In less than one fortnight, we will finally know the winner of the 2010 F1 championship. In fact, we may know sooner: Fernando Alonso will be crowned champion on Sunday if he scores fourteen points more than Mark Webber and four points more than Lewis Hamilton, and finishes ahead of Sebastian Vettel.
The last four champions have been crowned in Interlagos, venue for this weekend's Brazilian Grand Prix. Jenson Button secured the championship with one race to spare last year -Alonso can pull off the same feat this season.
In fact, Brazil has provided us with some fantastic memories in recent years. Webber took the race win last season but his celebrations were overshadowed by those in the Brawn GP garage as they celebrated Button's fifth place – and the four points that secured him the championship.
In 2008 Felipe Massa was standing on the top step of the podium at his home race but all eyes were on Hamilton who, in the closing corners of the race, on a drying track, overtook the Toyota of Timo Glock to claim fifth place and enough points for his title. This manoeuvre cut short the celebrations of Massa's family, who thought that the drivers' title was heading to their man. Unbridled joy quickly turned to deep disappointment as they learned of Hamilton's pass.
In 2007, all the talk was of the rivalry between McLaren teammates Alonso and Hamilton. The Brit had an excellent chance of clinching the championship in his debut season. Kimi Raikkonen led a Ferrari one-two that day, securing a championship win that had seemed incredibly unlikely just a few races earlier.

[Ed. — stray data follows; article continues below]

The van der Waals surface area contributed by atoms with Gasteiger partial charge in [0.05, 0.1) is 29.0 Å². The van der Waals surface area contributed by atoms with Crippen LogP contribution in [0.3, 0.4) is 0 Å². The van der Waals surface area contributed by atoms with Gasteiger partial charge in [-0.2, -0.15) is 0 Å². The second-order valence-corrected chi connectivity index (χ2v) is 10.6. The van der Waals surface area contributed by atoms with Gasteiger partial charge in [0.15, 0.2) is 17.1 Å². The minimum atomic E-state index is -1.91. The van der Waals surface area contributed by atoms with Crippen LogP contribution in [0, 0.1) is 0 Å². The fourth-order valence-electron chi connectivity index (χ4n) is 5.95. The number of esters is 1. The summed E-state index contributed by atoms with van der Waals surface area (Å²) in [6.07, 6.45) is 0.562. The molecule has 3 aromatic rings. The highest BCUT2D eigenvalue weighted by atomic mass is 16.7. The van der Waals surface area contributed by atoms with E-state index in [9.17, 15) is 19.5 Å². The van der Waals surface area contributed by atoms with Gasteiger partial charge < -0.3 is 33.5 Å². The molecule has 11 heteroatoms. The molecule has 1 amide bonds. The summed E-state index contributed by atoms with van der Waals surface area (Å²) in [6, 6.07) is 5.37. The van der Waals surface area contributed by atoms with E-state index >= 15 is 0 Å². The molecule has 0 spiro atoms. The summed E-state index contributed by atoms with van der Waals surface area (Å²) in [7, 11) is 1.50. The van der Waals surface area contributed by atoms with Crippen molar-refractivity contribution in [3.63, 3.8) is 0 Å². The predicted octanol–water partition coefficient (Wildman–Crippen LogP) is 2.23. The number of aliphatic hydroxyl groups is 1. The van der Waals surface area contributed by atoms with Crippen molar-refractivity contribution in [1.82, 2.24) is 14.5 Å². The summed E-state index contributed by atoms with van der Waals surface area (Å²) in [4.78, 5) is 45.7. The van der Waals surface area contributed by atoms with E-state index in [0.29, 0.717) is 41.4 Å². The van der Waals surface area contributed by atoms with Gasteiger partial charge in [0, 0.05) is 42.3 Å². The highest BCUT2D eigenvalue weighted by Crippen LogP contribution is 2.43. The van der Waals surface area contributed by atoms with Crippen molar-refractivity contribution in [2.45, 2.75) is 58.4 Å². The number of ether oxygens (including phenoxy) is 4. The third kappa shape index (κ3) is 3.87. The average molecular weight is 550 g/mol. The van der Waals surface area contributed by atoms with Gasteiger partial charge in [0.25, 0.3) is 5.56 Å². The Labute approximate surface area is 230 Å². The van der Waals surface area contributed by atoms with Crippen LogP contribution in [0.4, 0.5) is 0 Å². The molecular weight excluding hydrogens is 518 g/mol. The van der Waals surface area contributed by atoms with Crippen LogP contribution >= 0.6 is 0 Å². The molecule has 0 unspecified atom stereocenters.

In fact, Raikkonen's 2007 campaign mirrors Alonso's 2010 season in many respects. Both won their first race with Ferrari, and then didn't win again until the middle of the season. Raikkonen won three of the last four races of that season (and had podium finishes in all of the last seven) and came from behind to take the title. Alonso seemed completely out of contention as he finished fourteenth at the British Grand Prix in July, but has won four of the last seven races (including the controversial victory in Germany) and now leads Webber by 11 points. Will history repeat itself for Ferrari? Can Alonso take the victory (and possibly the title) in Brazil on Sunday?
Alonso won his 2006 at the final race of the season in Brazil. Michael Schumacher was his only challenger, but he started tenth before a puncture dropped the German to the back of the field. Schumacher fought through the field to finish fourth but a second place finish was enough for Alonso to take his second title while Massa took the race win.
And Massa may be crucial in Alonso's battle for the title this weekend. Much has been made of the fact that Alonso has the backing of his teammate this year, whilst his rivals at Red Bull and McLaren are still fighting for intra-team supremacy.
However, apart from gifting Alonso the win in Germany, Massa has not really done much else to help the Spaniard. For most of the season Massa has been woefully off his teammates' pace, has failed to take points off Alonso's title rivals, and certainly hasn't been in a position to gift Alonso any more race victories.